Olympic and world champion 800m runner Caster Semenya has said she will continue with the 200m, regardless of any changes that might be made that would allow her to return to middle-distance racing in the coming year, according to a report from South Africa’s Sport24. In 2019, World Athletics decided that women with 46 XY DSD (differences of sexual development) whose testosterone exceeded 5 nanomoles per litre could not compete in running events between 400m and the mile unless they took hormone-suppressing drugs. Following the decision, Semenya (who has said she will not take drugs to lower her testosterone) tried her hand at 5,000m racing and sprinting, ultimately opting to pursue the 200m for the upcoming Tokyo Olympics—a decision she told Athletics South Africa she’ll stick with “no matter what.”
In 2019, the IAAF (now World Athletics) ruled that women with DSD had to lower their testosterone levels in order to compete in 400m to 1,600m races, with a maximum level of five nanomoles per litre. Semenya appealed the decision with the Court of Arbitration for Sport (CAS), and lost. She followed that up by winning an appeal with the Swiss Federal Supreme Court, only to have the court reconsider its own ruling and side with World Athletics. Semenya has since appealed the decision with the Swiss court once again, but she has her sights firmly set on the 200m now, and she’s said she doesn’t plan on refocusing ahead of Tokyo 2021.
Early sprinting success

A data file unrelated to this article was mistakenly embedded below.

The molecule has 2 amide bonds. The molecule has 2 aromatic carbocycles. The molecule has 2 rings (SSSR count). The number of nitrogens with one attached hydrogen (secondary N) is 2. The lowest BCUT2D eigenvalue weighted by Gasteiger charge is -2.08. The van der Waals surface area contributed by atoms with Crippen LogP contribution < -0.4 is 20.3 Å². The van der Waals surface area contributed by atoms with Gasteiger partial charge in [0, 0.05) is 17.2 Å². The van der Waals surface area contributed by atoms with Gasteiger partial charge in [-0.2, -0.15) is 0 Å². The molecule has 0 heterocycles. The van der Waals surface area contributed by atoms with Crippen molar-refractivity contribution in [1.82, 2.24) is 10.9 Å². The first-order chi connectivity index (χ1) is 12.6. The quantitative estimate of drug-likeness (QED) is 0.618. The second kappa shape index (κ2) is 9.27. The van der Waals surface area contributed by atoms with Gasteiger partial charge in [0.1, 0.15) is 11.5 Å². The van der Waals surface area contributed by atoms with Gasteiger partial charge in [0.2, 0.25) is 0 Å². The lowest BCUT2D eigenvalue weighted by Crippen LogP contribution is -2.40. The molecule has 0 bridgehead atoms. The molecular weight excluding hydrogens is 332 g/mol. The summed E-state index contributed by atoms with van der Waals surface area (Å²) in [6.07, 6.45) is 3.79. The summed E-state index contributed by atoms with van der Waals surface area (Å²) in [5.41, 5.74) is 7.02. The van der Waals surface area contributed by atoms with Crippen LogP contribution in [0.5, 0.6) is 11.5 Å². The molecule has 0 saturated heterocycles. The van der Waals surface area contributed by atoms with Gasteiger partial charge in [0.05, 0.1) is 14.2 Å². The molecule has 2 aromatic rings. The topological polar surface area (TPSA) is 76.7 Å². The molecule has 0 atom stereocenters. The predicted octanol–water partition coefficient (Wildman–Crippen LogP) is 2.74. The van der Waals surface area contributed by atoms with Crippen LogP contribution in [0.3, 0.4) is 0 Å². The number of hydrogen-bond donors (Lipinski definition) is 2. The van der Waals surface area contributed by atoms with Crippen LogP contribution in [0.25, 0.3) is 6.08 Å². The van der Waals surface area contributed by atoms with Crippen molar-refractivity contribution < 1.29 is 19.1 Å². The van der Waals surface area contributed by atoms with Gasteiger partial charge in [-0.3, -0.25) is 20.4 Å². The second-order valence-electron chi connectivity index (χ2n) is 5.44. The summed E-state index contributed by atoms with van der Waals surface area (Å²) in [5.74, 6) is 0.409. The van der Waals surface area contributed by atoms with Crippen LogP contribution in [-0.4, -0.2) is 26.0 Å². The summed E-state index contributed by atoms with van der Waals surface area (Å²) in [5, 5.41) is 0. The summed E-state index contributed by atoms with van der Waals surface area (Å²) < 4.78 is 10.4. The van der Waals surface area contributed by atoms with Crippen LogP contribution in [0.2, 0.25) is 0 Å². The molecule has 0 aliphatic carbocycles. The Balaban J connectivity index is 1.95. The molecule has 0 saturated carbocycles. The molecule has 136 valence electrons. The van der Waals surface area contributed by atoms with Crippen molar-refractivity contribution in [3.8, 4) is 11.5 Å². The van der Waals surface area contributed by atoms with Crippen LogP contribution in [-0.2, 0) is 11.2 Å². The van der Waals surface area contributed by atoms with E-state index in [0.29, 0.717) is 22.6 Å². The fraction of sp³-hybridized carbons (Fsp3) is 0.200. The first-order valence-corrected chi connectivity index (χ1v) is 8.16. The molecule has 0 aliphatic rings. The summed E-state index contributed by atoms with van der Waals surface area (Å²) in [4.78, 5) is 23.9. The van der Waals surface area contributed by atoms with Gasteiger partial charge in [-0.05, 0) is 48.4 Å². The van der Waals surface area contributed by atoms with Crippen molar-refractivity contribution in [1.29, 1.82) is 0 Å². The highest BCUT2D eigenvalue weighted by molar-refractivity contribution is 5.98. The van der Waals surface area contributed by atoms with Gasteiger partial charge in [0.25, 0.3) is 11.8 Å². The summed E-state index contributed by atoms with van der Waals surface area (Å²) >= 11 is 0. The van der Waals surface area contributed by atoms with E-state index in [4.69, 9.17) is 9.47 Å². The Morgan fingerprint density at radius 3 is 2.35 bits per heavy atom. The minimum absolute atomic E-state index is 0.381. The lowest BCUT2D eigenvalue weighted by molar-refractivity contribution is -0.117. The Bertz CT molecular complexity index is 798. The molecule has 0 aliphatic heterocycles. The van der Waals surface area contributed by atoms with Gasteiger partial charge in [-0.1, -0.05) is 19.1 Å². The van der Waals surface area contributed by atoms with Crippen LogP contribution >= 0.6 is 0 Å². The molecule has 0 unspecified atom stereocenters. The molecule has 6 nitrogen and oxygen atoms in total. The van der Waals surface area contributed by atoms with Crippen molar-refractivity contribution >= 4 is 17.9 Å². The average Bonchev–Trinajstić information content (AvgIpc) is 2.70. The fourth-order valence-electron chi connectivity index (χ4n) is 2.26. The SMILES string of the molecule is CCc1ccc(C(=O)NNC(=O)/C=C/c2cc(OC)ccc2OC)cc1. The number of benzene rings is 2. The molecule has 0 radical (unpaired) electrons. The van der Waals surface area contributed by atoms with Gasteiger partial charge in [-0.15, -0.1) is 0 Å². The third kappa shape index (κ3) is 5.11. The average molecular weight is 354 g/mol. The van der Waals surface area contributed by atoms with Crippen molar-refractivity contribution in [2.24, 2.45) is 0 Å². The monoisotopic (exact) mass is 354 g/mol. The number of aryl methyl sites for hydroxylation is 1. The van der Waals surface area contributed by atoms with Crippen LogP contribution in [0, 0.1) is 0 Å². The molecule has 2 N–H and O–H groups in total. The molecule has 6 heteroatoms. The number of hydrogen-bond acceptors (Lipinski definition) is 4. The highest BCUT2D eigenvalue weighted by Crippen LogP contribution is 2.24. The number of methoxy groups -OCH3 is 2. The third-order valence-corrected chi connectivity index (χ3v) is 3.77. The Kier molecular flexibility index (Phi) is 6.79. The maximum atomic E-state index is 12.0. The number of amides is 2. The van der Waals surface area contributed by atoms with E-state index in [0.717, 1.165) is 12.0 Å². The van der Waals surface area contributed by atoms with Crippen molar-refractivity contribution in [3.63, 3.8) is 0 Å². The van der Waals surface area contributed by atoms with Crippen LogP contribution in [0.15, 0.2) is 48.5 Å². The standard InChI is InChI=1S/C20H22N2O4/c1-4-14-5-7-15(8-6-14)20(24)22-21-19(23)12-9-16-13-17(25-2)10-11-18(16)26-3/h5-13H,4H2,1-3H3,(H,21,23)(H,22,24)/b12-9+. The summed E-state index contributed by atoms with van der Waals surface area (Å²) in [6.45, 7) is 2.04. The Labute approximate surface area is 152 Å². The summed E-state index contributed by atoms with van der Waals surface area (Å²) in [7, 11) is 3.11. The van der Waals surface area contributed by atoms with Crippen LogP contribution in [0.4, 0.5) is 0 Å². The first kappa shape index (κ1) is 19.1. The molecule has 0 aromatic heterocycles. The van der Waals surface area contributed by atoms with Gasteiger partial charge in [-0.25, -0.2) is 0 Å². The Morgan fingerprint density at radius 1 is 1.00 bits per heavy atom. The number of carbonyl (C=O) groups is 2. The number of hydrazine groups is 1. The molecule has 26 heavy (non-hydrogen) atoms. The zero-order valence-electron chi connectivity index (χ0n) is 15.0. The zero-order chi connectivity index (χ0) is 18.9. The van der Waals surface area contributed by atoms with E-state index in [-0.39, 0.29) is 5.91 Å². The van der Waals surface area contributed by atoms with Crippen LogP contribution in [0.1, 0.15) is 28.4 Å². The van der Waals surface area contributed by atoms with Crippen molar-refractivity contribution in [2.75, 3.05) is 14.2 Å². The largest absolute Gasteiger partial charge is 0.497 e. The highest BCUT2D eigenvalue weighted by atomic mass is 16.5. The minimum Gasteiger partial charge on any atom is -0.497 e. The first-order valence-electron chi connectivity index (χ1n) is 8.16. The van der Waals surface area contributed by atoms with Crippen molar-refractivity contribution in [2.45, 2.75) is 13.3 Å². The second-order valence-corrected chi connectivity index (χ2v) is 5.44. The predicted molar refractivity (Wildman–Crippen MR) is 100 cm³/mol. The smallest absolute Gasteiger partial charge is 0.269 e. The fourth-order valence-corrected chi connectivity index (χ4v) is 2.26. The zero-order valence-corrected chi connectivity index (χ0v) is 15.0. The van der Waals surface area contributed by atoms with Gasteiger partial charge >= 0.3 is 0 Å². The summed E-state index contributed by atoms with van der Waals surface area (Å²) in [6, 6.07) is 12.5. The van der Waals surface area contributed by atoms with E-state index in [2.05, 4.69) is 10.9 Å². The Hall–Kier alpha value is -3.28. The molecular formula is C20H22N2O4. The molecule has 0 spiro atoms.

Semenya had run 200m races before 2020, but she’d never seriously pursued the distance. This year, though, she jumped onto the sprinting scene as she worked to make the South African Olympic team. She started her season with 300m national record of 36.78, and in March, she won a 200m race with a PB of 23.49. Due to COVID-19, she hasn’t had another opportunity to race since.
Benefitting from an Olympic postponement
For most athletes vying for the 2020 Olympics, the postponement of the Games was a disappointment. For Semenya, though, the extra year of training plays to her advantage, and it could be just what she needed to qualify for the South African Olympic team.
To qualify for the 200m, Semenya has to run a 22.80. Having just run 23.49 in March, this would have been a lot of time to drop in just a matter of months, but now she has over a year to work on her 200m speed. She is confident in her ability, and said she isn’t too concerned with meeting Olympic standard. She said she “does not worry about times, I take it as it comes.”